Rebels have freed 36 members of an African Union team, including an American monitor, who were kidnapped in Sudan's western Darfur region, an AU spokesman said Monday as international envoys warned the region was again sliding into violence.
Two members of the team, its Senegalese leader and a translator were still being held, and an AU military high commander has gone to the Tine region near the border with Chad to negotiate their release, said Noureddine Mezni, spokesman for the African Union in Khartoum. The 36 were set free late Sunday, he said in an e-mail statement that gave no details on where the detainees were released.
The abductions occurred a day after two AU troops were killed by another rebel group — the first fatalities suffered by the pan-African body since it deployed peacekeepers to Darfur in April 2004.
"The international community should be very alarmed by these events because the situation is getting out of hand and we are sliding backwards," Baba Gana Kingibe, the organization's top envoy to Darfur, told The Associated Press. "We have had some very terrible tragedies, but this is one of the lowest points, if not the lowest, that we have had."
Kingibe's concerns were echoed by a top United Nations envoy, who said Darfur could again be engulfed by the type of indiscriminate violence that made it one of the world's worst humanitarian disasters two years ago.
"We have not turned the corner," Juan Mendez, the UN special adviser on the prevention of genocide, said Monday days after returning from a trip to the region and delivering a report to the UN Security Council. "I found the situation much more dangerous and worrisome than I expected it to be."
US Ambassador John Bolton raised the possibility of new sanctions against Sudan, saying the council needed to do more about worsening security. He later told The Associated Press that one possibility was to put more controls on weapons flowing into the country.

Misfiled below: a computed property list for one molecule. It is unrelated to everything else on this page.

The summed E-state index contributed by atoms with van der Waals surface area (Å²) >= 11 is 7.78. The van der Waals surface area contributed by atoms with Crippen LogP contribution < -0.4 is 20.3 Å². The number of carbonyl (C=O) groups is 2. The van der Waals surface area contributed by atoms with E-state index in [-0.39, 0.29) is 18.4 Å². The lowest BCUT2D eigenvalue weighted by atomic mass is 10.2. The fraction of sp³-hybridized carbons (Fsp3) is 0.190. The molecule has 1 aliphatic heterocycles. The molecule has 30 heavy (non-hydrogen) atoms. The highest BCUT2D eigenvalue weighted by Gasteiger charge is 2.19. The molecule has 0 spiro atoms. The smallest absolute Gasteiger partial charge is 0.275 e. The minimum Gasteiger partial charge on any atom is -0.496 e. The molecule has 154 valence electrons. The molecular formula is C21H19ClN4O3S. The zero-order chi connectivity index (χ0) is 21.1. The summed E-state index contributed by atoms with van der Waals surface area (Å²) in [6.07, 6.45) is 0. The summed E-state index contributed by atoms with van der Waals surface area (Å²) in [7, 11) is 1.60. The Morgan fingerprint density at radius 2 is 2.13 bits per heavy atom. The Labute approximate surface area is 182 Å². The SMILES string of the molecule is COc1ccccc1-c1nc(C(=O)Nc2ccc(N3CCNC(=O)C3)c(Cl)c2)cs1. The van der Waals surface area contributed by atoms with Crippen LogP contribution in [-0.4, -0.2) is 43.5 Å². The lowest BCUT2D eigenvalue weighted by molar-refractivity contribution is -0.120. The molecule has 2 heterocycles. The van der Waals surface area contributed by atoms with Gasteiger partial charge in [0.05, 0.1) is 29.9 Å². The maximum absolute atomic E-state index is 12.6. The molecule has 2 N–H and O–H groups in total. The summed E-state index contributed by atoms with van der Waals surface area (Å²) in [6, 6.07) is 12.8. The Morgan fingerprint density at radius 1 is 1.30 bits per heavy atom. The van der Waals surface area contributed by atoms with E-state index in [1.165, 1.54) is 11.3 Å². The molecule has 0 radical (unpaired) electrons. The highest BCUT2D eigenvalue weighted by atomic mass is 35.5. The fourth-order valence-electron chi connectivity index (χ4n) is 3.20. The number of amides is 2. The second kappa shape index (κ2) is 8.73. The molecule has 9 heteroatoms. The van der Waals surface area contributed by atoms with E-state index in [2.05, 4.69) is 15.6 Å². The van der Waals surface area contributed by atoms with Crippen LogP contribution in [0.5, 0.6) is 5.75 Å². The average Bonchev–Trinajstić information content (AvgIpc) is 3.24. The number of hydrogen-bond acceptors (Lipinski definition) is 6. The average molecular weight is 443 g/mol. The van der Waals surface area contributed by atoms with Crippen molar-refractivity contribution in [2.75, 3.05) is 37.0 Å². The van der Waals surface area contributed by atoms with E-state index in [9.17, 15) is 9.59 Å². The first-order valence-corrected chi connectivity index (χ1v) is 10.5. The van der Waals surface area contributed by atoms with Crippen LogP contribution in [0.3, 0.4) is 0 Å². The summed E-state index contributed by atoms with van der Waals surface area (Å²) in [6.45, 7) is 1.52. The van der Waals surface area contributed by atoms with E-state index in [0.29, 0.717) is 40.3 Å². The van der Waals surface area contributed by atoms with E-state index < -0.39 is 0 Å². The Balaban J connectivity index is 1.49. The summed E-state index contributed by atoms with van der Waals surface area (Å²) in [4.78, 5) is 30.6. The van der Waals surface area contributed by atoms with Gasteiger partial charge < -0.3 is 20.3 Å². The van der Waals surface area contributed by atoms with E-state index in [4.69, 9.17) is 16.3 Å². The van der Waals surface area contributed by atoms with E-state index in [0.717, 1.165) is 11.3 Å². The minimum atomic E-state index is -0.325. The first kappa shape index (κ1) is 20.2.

"Sanctions were put in before, it's not clear they're being adhered to," Bolton told AP. "The question (is) whether we should do something else in that area in terms of arms into the country."
The Sudanese government has condemned the abduction and killing of AU mission members in Sudan but said it was up to the African Union to stop the attacks. Khartoum also urged the international community to pressure rebels in Darfur to abide by a cease-fire agreement signed with the government.
"Serious measures should be taken by the African Union to halt this targeting of (its) personnel, of the civilians and of relief workers in Darfur by the rebels" the official Sudan news agency said Monday, quoting a statement issued by the government delegation to peace talks in Abuja, Nigeria.
The government said it was committed to continuing negotiations to resolve the crisis in the western region.
The AU has condemned the rebel killings and kidnappings, describing them as major violations of the shaky cease-fire deal aimed at ending the Darfur conflict that started in 2003 and has claimed the lives of more than 180,000 people.
The violence began after rebels took up arms against government forces, rising up against what it regarded as years of state neglect. Sudanese authorities are accused of subsequently unleashing militias known as the Janjaweed against the rebels, fanning a conflict that has sparked what the UN has called the world's worst humanitarian crisis.
The AU members and one American were taken hostage by the Justice and Equality Movement, a dissident faction of one of two main Darfur rebel groups, said Adam Thiam, a spokesman for AU Commission Chairman Alpha Oumar Konare.
The freed American may have been part of a support group that is helping the AU mission in Darfur by providing logistics and helping fly in troops, according to an AU official who asked not to be identified because he was not authorized to speak to the media. The other hostages included AU military observers, civilian police and a Justice and Equality Movement official, the official said.
The AU first deployed to Sudan with less than 500 peacekeepers, but its mission has grown to 6,200 with financial and logistical support from the EU, the United States and others.
The African Union also accused the other main Darfur rebel group, the Sudan Liberation Army, of ambushing an AU patrol Saturday and killing two Nigerian soldiers and two Sudanese drivers attached to the team in South Darfur.
The violence occurred in a territory that is largely controlled by the rebel group and has a history of previous rebel interference and attacks against African Union teams, said an AU statement.
(Chinadaily.com via agencies October 11, 2005)